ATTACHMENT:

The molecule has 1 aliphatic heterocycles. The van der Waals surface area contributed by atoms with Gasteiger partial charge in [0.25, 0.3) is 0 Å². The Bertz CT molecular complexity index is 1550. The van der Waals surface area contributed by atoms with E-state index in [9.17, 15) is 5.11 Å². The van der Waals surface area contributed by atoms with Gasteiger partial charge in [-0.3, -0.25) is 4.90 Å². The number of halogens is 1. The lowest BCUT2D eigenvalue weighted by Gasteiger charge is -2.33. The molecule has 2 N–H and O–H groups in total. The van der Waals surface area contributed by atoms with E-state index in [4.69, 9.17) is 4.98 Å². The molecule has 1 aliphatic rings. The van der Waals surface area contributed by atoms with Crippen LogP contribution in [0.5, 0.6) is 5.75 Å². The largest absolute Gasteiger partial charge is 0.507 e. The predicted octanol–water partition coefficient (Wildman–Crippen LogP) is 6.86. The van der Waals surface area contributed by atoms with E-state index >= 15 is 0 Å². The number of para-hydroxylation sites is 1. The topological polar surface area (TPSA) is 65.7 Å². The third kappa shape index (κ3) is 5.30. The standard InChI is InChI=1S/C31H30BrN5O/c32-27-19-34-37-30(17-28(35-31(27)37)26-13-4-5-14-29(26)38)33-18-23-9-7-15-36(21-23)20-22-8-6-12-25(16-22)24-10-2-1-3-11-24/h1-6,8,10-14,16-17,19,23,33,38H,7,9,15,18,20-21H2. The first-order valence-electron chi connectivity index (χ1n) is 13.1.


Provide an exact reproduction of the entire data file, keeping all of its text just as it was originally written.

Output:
The molecule has 1 aliphatic heterocycles. The van der Waals surface area contributed by atoms with Gasteiger partial charge in [0.25, 0.3) is 0 Å². The Bertz CT molecular complexity index is 1550. The van der Waals surface area contributed by atoms with E-state index in [9.17, 15) is 5.11 Å². The van der Waals surface area contributed by atoms with Gasteiger partial charge in [-0.3, -0.25) is 4.90 Å². The number of halogens is 1. The lowest BCUT2D eigenvalue weighted by Gasteiger charge is -2.33. The molecule has 2 N–H and O–H groups in total. The van der Waals surface area contributed by atoms with E-state index in [4.69, 9.17) is 4.98 Å². The molecule has 1 aliphatic rings. The van der Waals surface area contributed by atoms with Crippen LogP contribution in [0.5, 0.6) is 5.75 Å². The largest absolute Gasteiger partial charge is 0.507 e. The predicted octanol–water partition coefficient (Wildman–Crippen LogP) is 6.86. The van der Waals surface area contributed by atoms with E-state index >= 15 is 0 Å². The number of para-hydroxylation sites is 1. The topological polar surface area (TPSA) is 65.7 Å². The third kappa shape index (κ3) is 5.30. The standard InChI is InChI=1S/C31H30BrN5O/c32-27-19-34-37-30(17-28(35-31(27)37)26-13-4-5-14-29(26)38)33-18-23-9-7-15-36(21-23)20-22-8-6-12-25(16-22)24-10-2-1-3-11-24/h1-6,8,10-14,16-17,19,23,33,38H,7,9,15,18,20-21H2. The first-order valence-electron chi connectivity index (χ1n) is 13.1.